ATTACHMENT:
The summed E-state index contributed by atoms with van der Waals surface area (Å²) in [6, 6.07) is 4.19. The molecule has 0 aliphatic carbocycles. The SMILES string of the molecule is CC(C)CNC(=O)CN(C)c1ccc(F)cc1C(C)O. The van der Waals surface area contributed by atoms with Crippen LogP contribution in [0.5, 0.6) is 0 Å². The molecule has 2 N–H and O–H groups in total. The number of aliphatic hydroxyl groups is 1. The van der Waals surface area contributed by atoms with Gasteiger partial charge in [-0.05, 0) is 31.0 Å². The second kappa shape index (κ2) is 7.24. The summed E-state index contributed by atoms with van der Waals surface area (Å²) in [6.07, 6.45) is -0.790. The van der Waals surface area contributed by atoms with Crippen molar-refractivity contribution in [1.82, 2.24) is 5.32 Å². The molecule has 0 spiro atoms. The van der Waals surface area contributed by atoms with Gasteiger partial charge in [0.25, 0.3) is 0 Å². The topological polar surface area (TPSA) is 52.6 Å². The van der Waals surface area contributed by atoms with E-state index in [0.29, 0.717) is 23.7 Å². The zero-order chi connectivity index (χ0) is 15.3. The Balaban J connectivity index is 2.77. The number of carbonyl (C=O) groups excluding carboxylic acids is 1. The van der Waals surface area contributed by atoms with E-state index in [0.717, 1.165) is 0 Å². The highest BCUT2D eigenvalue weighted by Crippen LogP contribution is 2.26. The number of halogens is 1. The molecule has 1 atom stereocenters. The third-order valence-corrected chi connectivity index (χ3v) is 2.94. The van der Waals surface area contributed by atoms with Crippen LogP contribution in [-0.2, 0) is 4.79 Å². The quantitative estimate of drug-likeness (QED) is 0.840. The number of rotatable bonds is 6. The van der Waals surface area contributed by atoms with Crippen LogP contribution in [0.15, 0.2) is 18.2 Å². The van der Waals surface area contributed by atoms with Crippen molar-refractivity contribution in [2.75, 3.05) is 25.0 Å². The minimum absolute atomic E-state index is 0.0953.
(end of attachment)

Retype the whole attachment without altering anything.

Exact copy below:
The summed E-state index contributed by atoms with van der Waals surface area (Å²) in [6, 6.07) is 4.19. The molecule has 0 aliphatic carbocycles. The SMILES string of the molecule is CC(C)CNC(=O)CN(C)c1ccc(F)cc1C(C)O. The van der Waals surface area contributed by atoms with Crippen LogP contribution in [0.5, 0.6) is 0 Å². The molecule has 2 N–H and O–H groups in total. The number of aliphatic hydroxyl groups is 1. The van der Waals surface area contributed by atoms with Gasteiger partial charge in [-0.05, 0) is 31.0 Å². The second kappa shape index (κ2) is 7.24. The summed E-state index contributed by atoms with van der Waals surface area (Å²) in [6.07, 6.45) is -0.790. The van der Waals surface area contributed by atoms with Crippen molar-refractivity contribution in [1.82, 2.24) is 5.32 Å². The molecule has 0 spiro atoms. The van der Waals surface area contributed by atoms with Gasteiger partial charge in [0.25, 0.3) is 0 Å². The topological polar surface area (TPSA) is 52.6 Å². The van der Waals surface area contributed by atoms with E-state index in [0.29, 0.717) is 23.7 Å². The zero-order chi connectivity index (χ0) is 15.3. The Balaban J connectivity index is 2.77. The number of carbonyl (C=O) groups excluding carboxylic acids is 1. The van der Waals surface area contributed by atoms with E-state index in [0.717, 1.165) is 0 Å². The highest BCUT2D eigenvalue weighted by Crippen LogP contribution is 2.26. The number of halogens is 1. The molecule has 1 atom stereocenters. The third-order valence-corrected chi connectivity index (χ3v) is 2.94. The van der Waals surface area contributed by atoms with Crippen LogP contribution in [-0.2, 0) is 4.79 Å². The quantitative estimate of drug-likeness (QED) is 0.840. The number of rotatable bonds is 6. The van der Waals surface area contributed by atoms with Crippen LogP contribution in [0.15, 0.2) is 18.2 Å². The van der Waals surface area contributed by atoms with Crippen molar-refractivity contribution in [2.75, 3.05) is 25.0 Å². The minimum absolute atomic E-state index is 0.0953.